If I’m running 13.1 miles, it’s because I’m either being chased by Freddie Krueger wielding a gun, I’m attempting to outrun K-9 dogs from the local penitentiary, or I’m chasing the ice cream truck to snag one of those shortbread cream dreams. I understand that many of you crazy health nuts out there run to improve your quality of life. I have a personal theory that you’re endorphin junkies. But whatever your reason may be for running 331 linear acres, a strategic training plan should be developed and consistently followed. I am the living epitome of the word Beginner, so I’ll outline below the baby steps to hone you into “evading the Po Po” shape in 13-22 short weeks.

  1. You should be a runner to begin with. If you are thinking of jaunting 13.1 miles down the road for the first time ever and have not been at least schlepping along on the treadmill, you will die. Not only will you not make it, but you will leave an awful, sweaty, grimaced-in-pain, corpse on the side of the running track.
  2. Think positive. No one ever woke up one day and thought ‘I just can’t run a ½ marathon,’ and then go out to try it. Suggested good vibe seeking reading should start with Runner’s World. This is one place to look for motivation and mentors. Believe me – you’re going to need all the positive support you can get.
  3. Buy good footwear. Your current Flintstone’s velcro running shoes will not carry you to the stop sign at the end of your block. New Balance has a great line of custom footwear. Invest in it. You can be measured for tailored sneakers that will caress your caveman flat feet. The investment you make up front will directly correlate to a smaller emergency room bill in the end.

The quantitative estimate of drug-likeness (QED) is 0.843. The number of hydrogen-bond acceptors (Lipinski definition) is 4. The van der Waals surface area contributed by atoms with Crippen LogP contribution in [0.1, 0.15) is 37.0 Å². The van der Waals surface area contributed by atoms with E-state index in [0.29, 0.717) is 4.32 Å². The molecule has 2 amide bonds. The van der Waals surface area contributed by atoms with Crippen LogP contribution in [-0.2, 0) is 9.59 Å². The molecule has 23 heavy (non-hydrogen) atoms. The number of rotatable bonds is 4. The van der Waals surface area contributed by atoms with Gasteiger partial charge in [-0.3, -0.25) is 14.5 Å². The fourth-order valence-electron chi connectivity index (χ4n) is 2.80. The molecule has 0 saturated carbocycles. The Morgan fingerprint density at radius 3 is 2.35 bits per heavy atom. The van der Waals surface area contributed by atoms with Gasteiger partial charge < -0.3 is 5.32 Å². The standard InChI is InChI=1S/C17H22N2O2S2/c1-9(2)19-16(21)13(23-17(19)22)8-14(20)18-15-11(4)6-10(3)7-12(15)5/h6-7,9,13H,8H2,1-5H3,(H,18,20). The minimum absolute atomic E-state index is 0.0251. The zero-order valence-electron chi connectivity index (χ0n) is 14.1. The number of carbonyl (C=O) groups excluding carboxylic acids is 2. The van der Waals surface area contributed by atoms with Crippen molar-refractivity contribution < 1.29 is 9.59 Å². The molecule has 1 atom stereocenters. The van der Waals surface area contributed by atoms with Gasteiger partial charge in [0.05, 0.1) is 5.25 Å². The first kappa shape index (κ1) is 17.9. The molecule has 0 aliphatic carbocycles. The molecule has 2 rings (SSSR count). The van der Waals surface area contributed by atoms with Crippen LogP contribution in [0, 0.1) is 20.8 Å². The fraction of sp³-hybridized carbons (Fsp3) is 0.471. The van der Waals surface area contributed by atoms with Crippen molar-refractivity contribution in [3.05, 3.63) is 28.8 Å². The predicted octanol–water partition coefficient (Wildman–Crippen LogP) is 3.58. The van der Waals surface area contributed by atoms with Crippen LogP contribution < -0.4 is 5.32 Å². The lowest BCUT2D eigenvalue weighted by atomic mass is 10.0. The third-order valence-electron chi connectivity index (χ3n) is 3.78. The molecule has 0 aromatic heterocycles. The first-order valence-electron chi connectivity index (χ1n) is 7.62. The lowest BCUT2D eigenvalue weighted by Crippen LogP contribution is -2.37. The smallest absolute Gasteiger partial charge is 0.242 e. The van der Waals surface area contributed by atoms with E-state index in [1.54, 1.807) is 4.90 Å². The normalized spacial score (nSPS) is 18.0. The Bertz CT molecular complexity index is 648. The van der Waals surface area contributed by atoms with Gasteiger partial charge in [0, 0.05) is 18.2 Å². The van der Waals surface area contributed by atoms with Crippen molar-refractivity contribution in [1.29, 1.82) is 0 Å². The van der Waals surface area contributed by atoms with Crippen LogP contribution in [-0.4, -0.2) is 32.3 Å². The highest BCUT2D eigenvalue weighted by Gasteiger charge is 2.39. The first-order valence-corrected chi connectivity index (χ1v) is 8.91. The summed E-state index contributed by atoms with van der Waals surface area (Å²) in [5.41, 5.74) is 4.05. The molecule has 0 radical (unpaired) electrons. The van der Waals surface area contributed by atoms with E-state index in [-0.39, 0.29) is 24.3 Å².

4. Breathable running togs. If you plan to pull out your usual running sweatpants and t-shirt to run a distance equal to the length between my home town and the nearest Starbucks, then you’ll need more than a venti iced skinny caramelatto monkey tumbler upon your arrival – you’ll need a Nascar EMSA New York taxi cab driver to race you to the nearest waterfall in order to cool off. Start with socks and buy something that wicks away sweat. Next your boxers should be something like breathable CW-X by Litefit. Lastly, look for cooling pants and tanks that will allow you to run without friction. Nothing worse than errant ill-placed sparks during exercise.
  5. Buy a Fitbit. Since you hope to make it to the finish line, you don’t want to max your heart rate in the first 50 feet. [I say this mostly to myself.] Pace yourself and maintain a half-marathon heart rate of 85-88%. During earlier training intervals, aim for 87-92% on tempo runs, and between 65-75% for easy runs. I have no idea what any of this means, but marathon experts have verified this information, presumably by running.
  6. Begin training. Now that you look and feel like a winner, start pounding the pavement. There’s no substitute or shortcuts for running on solid ground. The treadmill you played on all winter is no match for running in the wind, rain, sunshine, and sloping topography. Running a half-marathon is not the same as watching the stock market ticker tape from the comfort of your gym’s trendy treadmill.
  7. Just one more mile. Each week, add another mile to your regimen. The below Road Rhythms are outlined on Cool Running.
  • Endurance 3-6 weeks
  • Strength 2-4 weeks
  • Speed 1-3 weeks
  • Tapering 1 week
  • Racing 3-4 weeks
  • Recover 3-4 weeks

I am having bouts of exhaustion after writing this article for you. I may not be in ½-marathon shape, nor have a real desire to seek out same, but I assure you my status of marathon Barcalounger testing is in the top ten. For those of you who plan to train for a pinnacle stroll of 69,168 feet, God speed. For any overachievers out there making plans for the Leadville 100, I am glad to share the name of a good therapist.


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